A WF-AID fact-finding mission is underway to kick off a programme intended to eradicate Khoja poverty in Mumbai.
In the land where the very first Khojas lived, community members are suffering the hardships of extreme poverty and too many Khoja families are living in desperate conditions.
The WF-AID team are on the ground until 9 February, meeting people with expert knowledge of the problem – India Federation, Jamaats, private trusts and social workers.
Proven to work
They will then devise economic upliftment solutions designed to make maximum impact. Similar schemes are envisaged to those proven to work with the Haydari Benevolent Trust in Karachi, Pakistan:
- A small business loans program to help community members set up a new business or breathe new life into a struggling one, promoting entrepreneurship to dramatically improve their income and transform their prospects.
- A skill development program starting with coding, designed particularly to give women and girls a route into a lucrative career in information technology.
“Driven by what we find”
However, World Federation Councillor for Eradication of Poverty Sibtein Asaria, who is accompanying the WF-AID team, said: “Our actions will be driven by what we find on the ground during our visit.”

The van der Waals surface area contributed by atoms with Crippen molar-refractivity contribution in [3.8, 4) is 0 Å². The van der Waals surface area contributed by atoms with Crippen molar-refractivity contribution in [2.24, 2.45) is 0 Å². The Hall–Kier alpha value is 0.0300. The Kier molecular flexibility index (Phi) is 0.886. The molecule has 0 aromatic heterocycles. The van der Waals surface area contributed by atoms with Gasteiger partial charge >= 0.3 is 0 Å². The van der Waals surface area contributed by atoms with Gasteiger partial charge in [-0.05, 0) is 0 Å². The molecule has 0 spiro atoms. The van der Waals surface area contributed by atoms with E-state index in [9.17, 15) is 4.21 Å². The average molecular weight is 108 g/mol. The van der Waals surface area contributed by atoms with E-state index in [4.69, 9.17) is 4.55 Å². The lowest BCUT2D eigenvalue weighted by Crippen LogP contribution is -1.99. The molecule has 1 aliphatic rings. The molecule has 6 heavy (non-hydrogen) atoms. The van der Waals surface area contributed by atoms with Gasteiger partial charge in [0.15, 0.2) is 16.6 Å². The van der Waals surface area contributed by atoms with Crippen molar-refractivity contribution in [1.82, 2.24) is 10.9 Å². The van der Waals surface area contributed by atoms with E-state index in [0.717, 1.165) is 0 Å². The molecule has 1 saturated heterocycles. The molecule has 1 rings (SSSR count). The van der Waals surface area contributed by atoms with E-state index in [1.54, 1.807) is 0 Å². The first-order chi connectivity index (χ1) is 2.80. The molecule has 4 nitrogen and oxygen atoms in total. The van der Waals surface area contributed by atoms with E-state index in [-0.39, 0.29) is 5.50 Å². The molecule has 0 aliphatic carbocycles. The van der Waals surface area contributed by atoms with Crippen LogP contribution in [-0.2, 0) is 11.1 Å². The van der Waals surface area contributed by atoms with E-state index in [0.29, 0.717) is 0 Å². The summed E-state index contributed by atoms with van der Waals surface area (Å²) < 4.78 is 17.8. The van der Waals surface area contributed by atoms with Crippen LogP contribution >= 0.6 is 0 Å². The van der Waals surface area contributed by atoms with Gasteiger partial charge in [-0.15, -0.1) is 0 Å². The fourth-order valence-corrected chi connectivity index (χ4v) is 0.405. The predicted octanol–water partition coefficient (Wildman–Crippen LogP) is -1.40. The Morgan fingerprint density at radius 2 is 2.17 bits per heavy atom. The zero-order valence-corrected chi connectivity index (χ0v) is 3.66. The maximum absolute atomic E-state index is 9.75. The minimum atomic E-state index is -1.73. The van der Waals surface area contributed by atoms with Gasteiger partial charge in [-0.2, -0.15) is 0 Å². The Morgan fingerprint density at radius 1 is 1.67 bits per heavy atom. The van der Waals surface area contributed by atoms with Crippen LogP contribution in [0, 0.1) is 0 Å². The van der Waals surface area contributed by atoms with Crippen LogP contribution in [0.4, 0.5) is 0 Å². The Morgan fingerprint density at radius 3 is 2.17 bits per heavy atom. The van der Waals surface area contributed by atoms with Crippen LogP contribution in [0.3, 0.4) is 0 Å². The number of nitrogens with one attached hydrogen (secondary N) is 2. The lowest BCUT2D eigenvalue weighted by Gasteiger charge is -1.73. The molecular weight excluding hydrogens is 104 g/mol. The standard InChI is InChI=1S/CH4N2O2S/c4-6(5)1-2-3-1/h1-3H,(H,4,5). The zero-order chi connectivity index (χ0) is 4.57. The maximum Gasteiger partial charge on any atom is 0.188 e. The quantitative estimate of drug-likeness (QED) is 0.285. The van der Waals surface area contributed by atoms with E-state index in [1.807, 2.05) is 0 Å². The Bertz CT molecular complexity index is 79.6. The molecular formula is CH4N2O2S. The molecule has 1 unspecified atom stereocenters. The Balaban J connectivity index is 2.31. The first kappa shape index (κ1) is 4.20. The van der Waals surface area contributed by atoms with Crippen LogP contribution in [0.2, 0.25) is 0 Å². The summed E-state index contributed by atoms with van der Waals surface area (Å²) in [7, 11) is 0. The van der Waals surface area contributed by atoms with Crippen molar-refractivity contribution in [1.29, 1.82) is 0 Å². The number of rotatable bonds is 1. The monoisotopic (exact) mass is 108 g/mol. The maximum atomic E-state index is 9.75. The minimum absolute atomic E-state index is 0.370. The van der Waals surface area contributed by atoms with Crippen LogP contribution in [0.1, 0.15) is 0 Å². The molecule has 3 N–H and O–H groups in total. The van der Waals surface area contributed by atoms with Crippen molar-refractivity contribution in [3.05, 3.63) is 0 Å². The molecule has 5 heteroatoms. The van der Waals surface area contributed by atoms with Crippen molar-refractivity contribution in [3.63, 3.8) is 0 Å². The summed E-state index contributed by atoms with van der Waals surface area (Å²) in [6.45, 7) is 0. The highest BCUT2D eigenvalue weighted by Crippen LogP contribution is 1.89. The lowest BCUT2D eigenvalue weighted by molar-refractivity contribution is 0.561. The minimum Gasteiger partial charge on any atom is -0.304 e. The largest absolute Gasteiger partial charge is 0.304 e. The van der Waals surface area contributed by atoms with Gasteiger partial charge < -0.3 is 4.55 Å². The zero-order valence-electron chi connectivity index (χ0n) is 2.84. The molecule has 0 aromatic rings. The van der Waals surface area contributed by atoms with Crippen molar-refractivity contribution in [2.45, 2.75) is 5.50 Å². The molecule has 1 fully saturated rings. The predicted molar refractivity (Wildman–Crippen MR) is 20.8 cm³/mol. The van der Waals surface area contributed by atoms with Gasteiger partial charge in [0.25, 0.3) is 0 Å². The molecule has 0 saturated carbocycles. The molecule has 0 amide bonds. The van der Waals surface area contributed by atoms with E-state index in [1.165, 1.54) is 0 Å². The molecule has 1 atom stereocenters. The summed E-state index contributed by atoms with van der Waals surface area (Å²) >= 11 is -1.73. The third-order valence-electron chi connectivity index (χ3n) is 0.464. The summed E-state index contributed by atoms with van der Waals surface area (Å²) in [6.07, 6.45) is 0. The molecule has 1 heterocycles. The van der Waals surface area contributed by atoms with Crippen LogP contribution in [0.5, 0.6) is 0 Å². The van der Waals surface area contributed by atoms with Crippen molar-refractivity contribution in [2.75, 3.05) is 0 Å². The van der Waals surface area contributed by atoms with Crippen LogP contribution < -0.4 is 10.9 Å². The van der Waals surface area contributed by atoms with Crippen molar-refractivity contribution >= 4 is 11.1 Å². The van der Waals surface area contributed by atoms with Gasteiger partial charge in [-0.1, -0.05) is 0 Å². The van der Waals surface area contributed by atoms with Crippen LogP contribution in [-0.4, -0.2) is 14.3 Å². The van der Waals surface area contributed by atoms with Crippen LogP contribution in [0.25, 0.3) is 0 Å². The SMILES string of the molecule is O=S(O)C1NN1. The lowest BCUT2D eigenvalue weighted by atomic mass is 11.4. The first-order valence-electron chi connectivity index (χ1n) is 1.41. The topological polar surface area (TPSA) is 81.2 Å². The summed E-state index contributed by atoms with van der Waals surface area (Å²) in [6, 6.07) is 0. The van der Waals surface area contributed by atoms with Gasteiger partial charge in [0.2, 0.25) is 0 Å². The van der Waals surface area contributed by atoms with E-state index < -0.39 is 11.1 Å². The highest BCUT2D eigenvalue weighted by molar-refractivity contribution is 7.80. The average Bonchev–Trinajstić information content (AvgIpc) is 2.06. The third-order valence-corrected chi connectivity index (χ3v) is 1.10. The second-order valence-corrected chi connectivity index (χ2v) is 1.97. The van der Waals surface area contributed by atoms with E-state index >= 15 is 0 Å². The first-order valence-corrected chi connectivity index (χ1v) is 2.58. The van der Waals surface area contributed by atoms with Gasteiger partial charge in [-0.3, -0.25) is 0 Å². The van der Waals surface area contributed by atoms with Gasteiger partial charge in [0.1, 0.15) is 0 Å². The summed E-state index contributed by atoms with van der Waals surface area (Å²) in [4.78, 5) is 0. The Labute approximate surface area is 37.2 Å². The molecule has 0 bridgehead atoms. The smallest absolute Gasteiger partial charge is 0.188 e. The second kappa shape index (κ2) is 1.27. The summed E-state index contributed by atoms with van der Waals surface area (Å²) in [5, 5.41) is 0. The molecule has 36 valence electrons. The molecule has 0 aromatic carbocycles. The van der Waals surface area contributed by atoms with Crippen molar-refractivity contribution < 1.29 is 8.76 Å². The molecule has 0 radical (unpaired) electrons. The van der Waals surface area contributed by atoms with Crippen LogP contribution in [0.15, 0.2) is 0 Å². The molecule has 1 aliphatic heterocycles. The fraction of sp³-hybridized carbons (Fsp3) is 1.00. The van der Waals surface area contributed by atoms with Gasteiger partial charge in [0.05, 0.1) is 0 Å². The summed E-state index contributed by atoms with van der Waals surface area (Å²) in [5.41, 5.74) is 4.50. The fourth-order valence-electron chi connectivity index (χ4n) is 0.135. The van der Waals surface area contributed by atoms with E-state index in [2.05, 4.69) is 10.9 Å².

He added: “Our proud Khoja history tells how our ambitious forefathers left India to seek their fortunes in Africa, then on to Europe and North America. For those they left behind, the story has often been far harder.
Hope for a fulfilled life
“More than 70 million Indians live on less than $1.90 a day. In Mumbai 55% of the population survive in poor living conditions. In the Suhana complex in the city, Khoja families live in misery, squeezed into rundown flats, sharing toilets, with elders, widows and children living on top of each other in cramped conditions. In the 21st century!
“We can rescue these families from absolute poverty, give them a greater stake in the community and instill the hope and optimism essential to a fulfilled life. We can do so by
creating a programme under WF-AID to uplift our Indian Khoja brethren, starting with Mumbai. Together we can make a difference.”
On their return, the team will make a comprehensive report on the extent of the need, then formulate the best methodology and funding approach.